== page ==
Email updates

Keep up to date with the latest news and content from BMC Infectious Diseases and BioMed Central.

Open Access Highly Accessed Research article

Increasing risk behaviour can outweigh the benefits of antiretroviral drug treatment on the HIV incidence among men-having-sex-with-men in Amsterdam

Shan Mei12*, Rick Quax2, David van de Vijver3, Yifan Zhu1 and P M A Sloot245

Author Affiliations

1 Information System and Management College, National University of Defense Technology, Changsha, China

2 Computational Science, University of Amsterdam, Amsterdam, Netherlands

3 Dept. of Virology, Erasmus MC, University Medical Centre Rotterdam, Netherlands

4 National Research University ITMO, Russia

5 Nanyang Technological University, Singapore

For all author emails, please log on.

BMC Infectious Diseases 2011, 11:118  doi:10.1186/1471-2334-11-118

Published: 11 May 2011



The transmission through contacts among MSM (men who have sex with men) is one of the dominating contributors to HIV prevalence in industrialized countries. In Amsterdam, the capital of the Netherlands, the MSM risk group has been traced for decades. This has motivated studies which provide detailed information about MSM's risk behavior statistically, psychologically and sociologically. Despite the era of potent antiretroviral therapy, the incidence of HIV among MSM increases. In the long term the contradictory effects of risk behavior and effective therapy are still poorly understood.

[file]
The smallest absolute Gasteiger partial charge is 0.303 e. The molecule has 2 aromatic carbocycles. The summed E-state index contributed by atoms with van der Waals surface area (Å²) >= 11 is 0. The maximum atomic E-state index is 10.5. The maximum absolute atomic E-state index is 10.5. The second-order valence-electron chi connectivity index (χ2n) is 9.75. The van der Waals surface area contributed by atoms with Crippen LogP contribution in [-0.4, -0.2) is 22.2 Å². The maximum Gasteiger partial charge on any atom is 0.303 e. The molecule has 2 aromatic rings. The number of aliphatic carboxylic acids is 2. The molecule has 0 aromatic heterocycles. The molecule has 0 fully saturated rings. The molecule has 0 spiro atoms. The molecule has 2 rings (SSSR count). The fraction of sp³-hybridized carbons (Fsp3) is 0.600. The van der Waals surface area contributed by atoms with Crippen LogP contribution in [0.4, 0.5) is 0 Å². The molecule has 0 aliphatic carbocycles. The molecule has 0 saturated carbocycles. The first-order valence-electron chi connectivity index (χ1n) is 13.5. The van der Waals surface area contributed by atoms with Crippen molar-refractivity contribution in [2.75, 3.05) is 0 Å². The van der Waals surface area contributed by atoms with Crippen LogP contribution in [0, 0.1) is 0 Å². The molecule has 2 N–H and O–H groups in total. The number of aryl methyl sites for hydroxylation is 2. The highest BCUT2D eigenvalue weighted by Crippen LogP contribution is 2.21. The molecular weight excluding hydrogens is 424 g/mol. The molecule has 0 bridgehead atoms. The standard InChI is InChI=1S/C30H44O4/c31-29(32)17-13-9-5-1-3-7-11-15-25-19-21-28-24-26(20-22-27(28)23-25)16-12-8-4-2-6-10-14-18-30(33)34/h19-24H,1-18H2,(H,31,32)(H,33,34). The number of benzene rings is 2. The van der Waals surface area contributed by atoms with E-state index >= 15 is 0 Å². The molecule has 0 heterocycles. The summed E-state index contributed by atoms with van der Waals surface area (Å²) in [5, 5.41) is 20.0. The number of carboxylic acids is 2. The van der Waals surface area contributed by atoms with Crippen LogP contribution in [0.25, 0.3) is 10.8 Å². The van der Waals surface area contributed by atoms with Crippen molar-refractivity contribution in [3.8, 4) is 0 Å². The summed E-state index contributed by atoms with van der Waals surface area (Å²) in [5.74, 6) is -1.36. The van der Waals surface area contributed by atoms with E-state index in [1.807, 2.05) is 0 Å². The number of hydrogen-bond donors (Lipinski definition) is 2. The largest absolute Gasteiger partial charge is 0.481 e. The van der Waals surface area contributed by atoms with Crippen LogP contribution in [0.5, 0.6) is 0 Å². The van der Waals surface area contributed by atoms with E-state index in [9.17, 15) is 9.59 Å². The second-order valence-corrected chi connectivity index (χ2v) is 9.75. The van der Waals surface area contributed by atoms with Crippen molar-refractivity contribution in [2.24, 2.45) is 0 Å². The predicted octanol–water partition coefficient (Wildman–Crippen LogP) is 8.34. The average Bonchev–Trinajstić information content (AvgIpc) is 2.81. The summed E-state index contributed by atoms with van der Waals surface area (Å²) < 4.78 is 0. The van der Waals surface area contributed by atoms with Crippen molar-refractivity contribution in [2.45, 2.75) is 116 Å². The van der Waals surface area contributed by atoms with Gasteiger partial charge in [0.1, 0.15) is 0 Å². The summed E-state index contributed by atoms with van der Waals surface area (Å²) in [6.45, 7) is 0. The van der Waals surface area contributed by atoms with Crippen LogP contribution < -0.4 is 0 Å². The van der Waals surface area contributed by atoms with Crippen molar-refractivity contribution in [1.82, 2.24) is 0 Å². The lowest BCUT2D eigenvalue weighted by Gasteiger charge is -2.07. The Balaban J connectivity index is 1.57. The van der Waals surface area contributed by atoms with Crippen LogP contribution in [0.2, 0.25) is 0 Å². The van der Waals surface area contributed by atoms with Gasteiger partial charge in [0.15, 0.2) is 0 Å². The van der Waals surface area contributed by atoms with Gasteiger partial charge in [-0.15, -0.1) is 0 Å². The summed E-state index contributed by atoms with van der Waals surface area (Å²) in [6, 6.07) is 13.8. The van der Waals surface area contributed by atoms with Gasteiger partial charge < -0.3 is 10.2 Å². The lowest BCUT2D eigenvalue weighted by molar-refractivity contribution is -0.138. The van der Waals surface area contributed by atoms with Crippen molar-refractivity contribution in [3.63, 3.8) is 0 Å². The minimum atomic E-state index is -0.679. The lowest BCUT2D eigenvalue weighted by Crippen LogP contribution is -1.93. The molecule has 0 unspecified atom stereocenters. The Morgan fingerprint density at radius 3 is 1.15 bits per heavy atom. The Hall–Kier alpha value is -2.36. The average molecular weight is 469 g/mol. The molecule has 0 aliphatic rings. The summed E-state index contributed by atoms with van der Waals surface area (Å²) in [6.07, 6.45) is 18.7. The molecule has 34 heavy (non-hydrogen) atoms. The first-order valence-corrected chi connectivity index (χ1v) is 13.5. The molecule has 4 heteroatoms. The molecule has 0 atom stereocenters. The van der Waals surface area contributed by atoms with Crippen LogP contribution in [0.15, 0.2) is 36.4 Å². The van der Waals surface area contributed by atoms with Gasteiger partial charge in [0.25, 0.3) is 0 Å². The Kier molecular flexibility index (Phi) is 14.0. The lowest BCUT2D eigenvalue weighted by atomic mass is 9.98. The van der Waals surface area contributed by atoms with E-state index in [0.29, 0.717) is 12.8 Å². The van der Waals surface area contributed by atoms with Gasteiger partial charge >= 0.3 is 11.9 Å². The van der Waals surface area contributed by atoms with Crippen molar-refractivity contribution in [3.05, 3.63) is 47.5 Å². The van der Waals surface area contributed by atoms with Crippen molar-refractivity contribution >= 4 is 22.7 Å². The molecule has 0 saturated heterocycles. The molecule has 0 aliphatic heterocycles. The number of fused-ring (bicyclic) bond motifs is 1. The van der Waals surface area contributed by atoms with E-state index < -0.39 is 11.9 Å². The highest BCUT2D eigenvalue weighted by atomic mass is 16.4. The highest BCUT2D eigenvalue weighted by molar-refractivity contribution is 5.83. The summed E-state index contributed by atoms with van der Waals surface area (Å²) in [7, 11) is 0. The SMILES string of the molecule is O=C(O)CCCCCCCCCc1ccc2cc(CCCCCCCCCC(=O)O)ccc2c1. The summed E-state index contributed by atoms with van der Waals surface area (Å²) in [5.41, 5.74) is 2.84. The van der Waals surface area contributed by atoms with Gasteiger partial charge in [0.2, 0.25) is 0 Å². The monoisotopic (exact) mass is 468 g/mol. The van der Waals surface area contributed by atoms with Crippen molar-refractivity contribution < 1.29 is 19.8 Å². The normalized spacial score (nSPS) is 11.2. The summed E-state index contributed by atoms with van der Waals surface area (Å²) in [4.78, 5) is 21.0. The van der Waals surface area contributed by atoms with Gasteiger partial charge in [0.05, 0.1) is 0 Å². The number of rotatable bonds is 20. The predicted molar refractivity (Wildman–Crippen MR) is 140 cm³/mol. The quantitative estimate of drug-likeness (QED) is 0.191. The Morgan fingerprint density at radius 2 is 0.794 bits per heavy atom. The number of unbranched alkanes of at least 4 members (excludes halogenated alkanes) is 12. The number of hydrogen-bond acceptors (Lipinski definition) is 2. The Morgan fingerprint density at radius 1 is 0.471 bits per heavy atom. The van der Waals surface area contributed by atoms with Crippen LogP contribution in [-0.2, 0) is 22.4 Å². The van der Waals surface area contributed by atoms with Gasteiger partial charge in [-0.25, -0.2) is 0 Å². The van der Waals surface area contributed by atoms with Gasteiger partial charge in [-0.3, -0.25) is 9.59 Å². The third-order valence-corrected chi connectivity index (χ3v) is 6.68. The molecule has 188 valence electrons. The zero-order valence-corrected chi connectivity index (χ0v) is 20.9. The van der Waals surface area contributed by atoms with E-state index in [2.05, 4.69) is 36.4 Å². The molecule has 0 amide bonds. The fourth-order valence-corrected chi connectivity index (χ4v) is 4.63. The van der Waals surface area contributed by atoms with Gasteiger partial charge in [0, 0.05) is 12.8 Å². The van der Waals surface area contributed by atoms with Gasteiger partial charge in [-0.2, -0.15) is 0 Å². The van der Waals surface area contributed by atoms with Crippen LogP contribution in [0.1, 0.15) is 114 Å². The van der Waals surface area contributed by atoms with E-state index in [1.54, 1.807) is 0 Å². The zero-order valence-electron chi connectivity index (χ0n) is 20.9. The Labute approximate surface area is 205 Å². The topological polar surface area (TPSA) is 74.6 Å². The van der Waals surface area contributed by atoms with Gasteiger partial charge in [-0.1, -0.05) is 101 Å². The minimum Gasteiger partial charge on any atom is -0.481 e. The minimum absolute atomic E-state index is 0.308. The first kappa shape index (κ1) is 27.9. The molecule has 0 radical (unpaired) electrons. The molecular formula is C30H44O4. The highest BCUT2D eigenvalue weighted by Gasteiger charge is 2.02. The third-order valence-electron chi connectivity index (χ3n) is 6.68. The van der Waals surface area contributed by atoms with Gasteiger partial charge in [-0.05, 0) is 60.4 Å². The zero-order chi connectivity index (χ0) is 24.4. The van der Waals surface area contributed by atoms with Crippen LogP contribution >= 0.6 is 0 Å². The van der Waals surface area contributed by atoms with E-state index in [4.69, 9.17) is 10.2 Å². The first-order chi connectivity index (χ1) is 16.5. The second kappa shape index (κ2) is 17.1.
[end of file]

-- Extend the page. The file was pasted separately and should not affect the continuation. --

Using a previously presented Complex Agent Network model, we describe steady and casual partnerships to predict the HIV spreading among MSM. Behavior-related parameters and values, inferred from studies on Amsterdam MSM, are fed into the model; we validate the model using historical yearly incidence data. Subsequently, we study scenarios to assess the contradictory effects of risk behavior and effective therapy, by varying corresponding values of parameters. Finally, we conduct quantitative analysis based on the resulting incidence data.


The simulated incidence reproduces the ACS historical incidence well and helps to predict the HIV epidemic among MSM in Amsterdam. Our results show that in the long run the positive influence of effective therapy can be outweighed by an increase in risk behavior of at least 30% for MSM.


We recommend, based on the model predictions, that lowering risk behavior is the prominent control mechanism of HIV incidence even in the presence of effective therapy.